"A Considerable Speck" by Jack Frost

Essay by blackfrankwhiteHigh School, 12th gradeA-, October 2006

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In Jack Frost's "A Considerable Speck", the speaker is a writer who, before completing his piece notices "a speck that would have been beneath my sight" (line 1). Initially, the speaker remarks, the writer "poised my pen in air to stop it with a period of ink" before this microscopic mite grabbed the writer's attention and "made me think" (Lines 4-5). The speaker is in aw and is fascinated with the minute creature as it races across his white sheet of paper. "With inclination it could call its own...Then paused again and either drank or smelt" (lines 10 & 13). The reader carefully examines the actions of the mite in detail, as if it were a complex being with emotions and intelligence. The imagery used by the speaker is vivid in description describing the mite in detail. Phrases such as "paused again and either drank or smelt...With loathing, for again it turned to fly" aids the reader in visualizing the actions of the mite. A Considerable Speck is divided into three distinct stanzas each entailing a different aspect of the speaker's contemplation of the mite. In stanza I, the speaker describes the mite using imagery, evoking lifelike images in the mind. In stanza II, the speaker's attitude towards the "speck" is introduced. Stanza III concludes the poem with the speaker's justification for not killing the helpless mite. In A Considerate Speck the speaker expresses his thought of a mite with detailed description of its actions and proposed feelings. The speaker uses figurative language in this poem to describe the mite whilst providing the reader with a source of pleasure in the exercise of the imagination.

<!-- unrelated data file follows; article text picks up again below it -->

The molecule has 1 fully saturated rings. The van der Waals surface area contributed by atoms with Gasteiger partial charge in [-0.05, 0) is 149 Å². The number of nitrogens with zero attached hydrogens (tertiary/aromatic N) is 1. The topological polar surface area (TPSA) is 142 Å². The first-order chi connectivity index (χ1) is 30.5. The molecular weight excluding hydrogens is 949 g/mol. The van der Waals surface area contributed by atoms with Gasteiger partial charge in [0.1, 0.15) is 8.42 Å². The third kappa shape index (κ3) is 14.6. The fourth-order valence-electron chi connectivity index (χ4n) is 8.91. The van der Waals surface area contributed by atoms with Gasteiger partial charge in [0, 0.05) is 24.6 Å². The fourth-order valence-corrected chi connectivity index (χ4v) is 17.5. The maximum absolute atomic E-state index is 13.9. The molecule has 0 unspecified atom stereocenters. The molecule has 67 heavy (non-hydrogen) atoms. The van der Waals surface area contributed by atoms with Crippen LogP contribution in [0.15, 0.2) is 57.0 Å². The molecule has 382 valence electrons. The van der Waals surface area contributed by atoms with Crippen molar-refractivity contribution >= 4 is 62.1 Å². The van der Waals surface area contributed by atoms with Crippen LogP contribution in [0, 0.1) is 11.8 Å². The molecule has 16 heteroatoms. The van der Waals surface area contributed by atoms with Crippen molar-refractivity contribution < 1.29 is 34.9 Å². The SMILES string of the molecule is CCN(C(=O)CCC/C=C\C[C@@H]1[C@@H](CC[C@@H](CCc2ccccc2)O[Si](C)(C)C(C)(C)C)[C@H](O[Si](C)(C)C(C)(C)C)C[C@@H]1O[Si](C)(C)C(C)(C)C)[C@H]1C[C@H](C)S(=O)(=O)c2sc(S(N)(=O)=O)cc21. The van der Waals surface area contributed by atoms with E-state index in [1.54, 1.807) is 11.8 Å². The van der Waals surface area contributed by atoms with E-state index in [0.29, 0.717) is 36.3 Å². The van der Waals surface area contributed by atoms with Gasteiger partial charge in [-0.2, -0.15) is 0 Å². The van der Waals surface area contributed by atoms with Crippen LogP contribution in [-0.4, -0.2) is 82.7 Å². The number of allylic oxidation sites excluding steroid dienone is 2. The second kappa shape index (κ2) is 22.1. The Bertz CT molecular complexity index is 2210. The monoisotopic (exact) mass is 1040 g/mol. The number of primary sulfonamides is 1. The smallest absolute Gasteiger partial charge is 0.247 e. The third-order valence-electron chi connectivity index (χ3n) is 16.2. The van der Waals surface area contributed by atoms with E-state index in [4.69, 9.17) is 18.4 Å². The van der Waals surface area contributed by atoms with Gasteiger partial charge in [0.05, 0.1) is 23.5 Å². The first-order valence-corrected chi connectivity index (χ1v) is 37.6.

"A speck that would have been beneath my sight" (Line 1)

The speaker introduces the poem in a captivating manner, indicating to...